We got tickets from Bangkok to Kathmandu, and Calcutta to Bangkok. I was a bit surprised at Hai Siang in the plane, how-ever, because it was his first flight, and he slept, not at all inter-ested when we came in view of the magnificent panorama of the Himalayas. I was soon to regret taking them with me, as I had regretted taking George to Istanbul all those years before. My desire to have some companions was at the root of it.

We were given room and board in Anandakuti, for which I made a donation when we left, as is customary; we stayed there over the Wesak celebrations, and meanwhile, I showed them around Kathmandu. Banyat was enthralled by the temples, but other-wise was quite hard to take care of, and a bit like a baby with his bowel-movements; he’d not trained himself, and would want to go suddenly and inconveniently, such as when we were about to board buses. Hai Siang later developed home-sickness.

From Kathmandu, we went to Pokhara, where Banyat almost drowned in the lake while we were boating. What a big respon-sibility it was to take people with me! Then it was on to Lumbini for a while, from where we crossed the border into India to visit the three other main Buddhist places. And while we were at the bathing-ghats in Benares, Hai Siang decided to bathe in the Ganges to ‘wash away his sins.’ Stripping down to his undies, he dived in among other bathers, and when he surfaced, noticed a rather putrid smell, and saw what he took to be a child’s doll floating nearby, but soon realized it was the bloated and rotting corpse of a baby! Horrified, he scrambled out as fast as he could! Never again would he try to ‘wash away his sins’ in this manner. Apparently, Hindus don’t cremate dead babies, but put them into a river ~ preferably the Ganges ~ for crocodiles and fish to eat; the corpses of sadhus are also disposed of like this.

Next, we went to Budh-Gaya, spending a few days in the Chi-nese temple, before getting a train to Calcutta. We’d had enough by this time, and couldn’t wait to draw the trip to a close. The monsoon was just about to break when we arrived. We got a taxi from Howrah station to the Mahabodhi Society, but neither of them thought to take the umbrellas out of the boot when we pulled up, and so we were left at the mercy of the heavens. I bought another for myself, as I was the one who had to go to the airline office to book the flight back to Bangkok, and the com-puters there were down and not running again for several days, meaning several long walks back and forth. Finally, we were on the plane, and I breathed a sigh of relief. In Bangkok, Banyat went home, and I put Hai Siang on a train to Malaysia before booking a flight to Manila, flying out two days later; it was good to get back to some friends there.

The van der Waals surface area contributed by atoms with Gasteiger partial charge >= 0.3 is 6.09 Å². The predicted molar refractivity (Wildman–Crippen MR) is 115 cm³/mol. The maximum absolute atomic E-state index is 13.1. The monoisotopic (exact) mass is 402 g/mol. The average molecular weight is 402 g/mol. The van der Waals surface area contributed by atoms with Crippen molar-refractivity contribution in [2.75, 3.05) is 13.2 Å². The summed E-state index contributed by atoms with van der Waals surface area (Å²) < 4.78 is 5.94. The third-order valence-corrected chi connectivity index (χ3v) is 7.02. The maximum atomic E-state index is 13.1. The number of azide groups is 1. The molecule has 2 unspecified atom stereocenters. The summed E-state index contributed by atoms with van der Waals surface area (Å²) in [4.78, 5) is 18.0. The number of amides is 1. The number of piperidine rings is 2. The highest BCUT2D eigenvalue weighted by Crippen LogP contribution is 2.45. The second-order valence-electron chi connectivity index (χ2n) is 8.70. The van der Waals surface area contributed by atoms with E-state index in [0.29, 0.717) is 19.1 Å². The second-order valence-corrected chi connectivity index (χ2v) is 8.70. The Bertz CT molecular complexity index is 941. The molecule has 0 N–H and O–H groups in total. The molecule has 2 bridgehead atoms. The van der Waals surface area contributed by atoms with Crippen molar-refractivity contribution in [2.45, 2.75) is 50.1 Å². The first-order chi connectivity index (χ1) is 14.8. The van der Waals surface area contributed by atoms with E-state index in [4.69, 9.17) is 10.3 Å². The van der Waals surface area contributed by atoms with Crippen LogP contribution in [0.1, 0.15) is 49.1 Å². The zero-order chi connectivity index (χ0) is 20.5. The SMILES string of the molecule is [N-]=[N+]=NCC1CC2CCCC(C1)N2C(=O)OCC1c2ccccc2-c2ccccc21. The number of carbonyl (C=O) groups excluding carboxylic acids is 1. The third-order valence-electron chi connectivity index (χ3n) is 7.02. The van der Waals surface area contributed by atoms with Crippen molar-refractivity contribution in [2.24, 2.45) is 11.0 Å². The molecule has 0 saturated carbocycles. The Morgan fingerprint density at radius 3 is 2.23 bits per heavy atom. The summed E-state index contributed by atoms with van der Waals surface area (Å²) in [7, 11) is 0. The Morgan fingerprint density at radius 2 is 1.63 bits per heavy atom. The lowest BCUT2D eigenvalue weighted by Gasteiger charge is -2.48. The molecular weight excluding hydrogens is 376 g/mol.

Over the next 4 months, I shuttled between Bataan, Manila and Palawan, and while in VRC I wrote my first book, especially for the refugee-situation. It was called KEYS FOR REFUGEES, and translated into Vietnamese. It was just a cyclostyled effort, and we printed only 150 copies, but the feedback from it so positive that I felt inspired to continue writing. It was at this time, too, that I met Pham Thanh Hung, and nicknamed him Hung Xe Rac because he drove the garbage-truck (Xe Rac) around the Camp. I also came to know Adrian Seviour, another volunteer teacher from England, who would stay in VRC longer than the others, and become popular with the refugees.

Meanwhile, back in Bataan, the Vietnamese temple ~ for such it had become after the Cambodians took over Jetavana ~ was being renovated. When I visited in September, I was told of a tragedy that had just happened there. While working on the roof of the temple, someone had fallen, and a timber had tumbled down on him, crushing his head! His name was Le Van Diem, and he left his wife and five or six children to go on without him.

"One of the first things learned by anyone who seeks an answer to the riddle of the universe is that, while chance may play a part, our lives, our world, and the universe are not governed by chance. They do appear, however, to be governed by what may best be described as laws ~ physical, moral, and spiritual laws.
"Certainly, this is true of the physical world. Gravity may be de-fined as the mutual attraction between all matter, but it is so much more than this. The law of gravity makes mobility possible. Obey the law of gravity and you are free, in normal circumstances, to move about as you will. But disobedience of the law of gravity is not an option ~ you must obey it or suffer the consequences."

~ American ex-pastor Charles Templeton: Farewell To God ~

“A fanatic is one who can't change his mind and won't change the subject.”
~ Winston Churchill ~.